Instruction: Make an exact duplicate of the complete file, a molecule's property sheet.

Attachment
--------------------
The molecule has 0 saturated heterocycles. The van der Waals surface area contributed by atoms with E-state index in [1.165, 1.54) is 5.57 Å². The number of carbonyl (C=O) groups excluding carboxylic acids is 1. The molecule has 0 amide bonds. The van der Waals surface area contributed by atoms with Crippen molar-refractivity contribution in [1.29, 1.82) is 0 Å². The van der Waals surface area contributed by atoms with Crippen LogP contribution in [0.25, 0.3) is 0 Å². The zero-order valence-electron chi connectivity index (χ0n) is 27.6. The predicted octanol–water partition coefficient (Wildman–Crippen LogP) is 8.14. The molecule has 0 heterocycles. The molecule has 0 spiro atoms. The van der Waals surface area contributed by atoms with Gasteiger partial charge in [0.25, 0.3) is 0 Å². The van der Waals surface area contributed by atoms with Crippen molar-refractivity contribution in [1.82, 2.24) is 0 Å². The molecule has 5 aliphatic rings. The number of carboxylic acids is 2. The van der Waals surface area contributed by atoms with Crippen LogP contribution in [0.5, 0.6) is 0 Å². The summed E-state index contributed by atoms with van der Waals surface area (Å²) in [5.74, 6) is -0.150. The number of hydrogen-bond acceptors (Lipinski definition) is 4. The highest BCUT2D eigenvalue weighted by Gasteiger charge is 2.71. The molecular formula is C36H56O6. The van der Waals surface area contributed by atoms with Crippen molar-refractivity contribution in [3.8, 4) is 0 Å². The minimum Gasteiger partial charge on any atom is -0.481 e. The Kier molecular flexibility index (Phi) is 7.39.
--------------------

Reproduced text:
The molecule has 0 saturated heterocycles. The van der Waals surface area contributed by atoms with E-state index in [1.165, 1.54) is 5.57 Å². The number of carbonyl (C=O) groups excluding carboxylic acids is 1. The molecule has 0 amide bonds. The van der Waals surface area contributed by atoms with Crippen molar-refractivity contribution in [1.29, 1.82) is 0 Å². The van der Waals surface area contributed by atoms with Crippen LogP contribution in [0.25, 0.3) is 0 Å². The zero-order valence-electron chi connectivity index (χ0n) is 27.6. The predicted octanol–water partition coefficient (Wildman–Crippen LogP) is 8.14. The molecule has 0 heterocycles. The molecule has 0 spiro atoms. The van der Waals surface area contributed by atoms with Gasteiger partial charge in [0.25, 0.3) is 0 Å². The van der Waals surface area contributed by atoms with Crippen molar-refractivity contribution in [1.82, 2.24) is 0 Å². The molecule has 5 aliphatic rings. The number of carboxylic acids is 2. The van der Waals surface area contributed by atoms with Crippen LogP contribution in [0.5, 0.6) is 0 Å². The summed E-state index contributed by atoms with van der Waals surface area (Å²) in [5.74, 6) is -0.150. The number of hydrogen-bond acceptors (Lipinski definition) is 4. The highest BCUT2D eigenvalue weighted by Gasteiger charge is 2.71. The molecular formula is C36H56O6. The van der Waals surface area contributed by atoms with Crippen molar-refractivity contribution in [3.8, 4) is 0 Å². The minimum Gasteiger partial charge on any atom is -0.481 e. The Kier molecular flexibility index (Phi) is 7.39.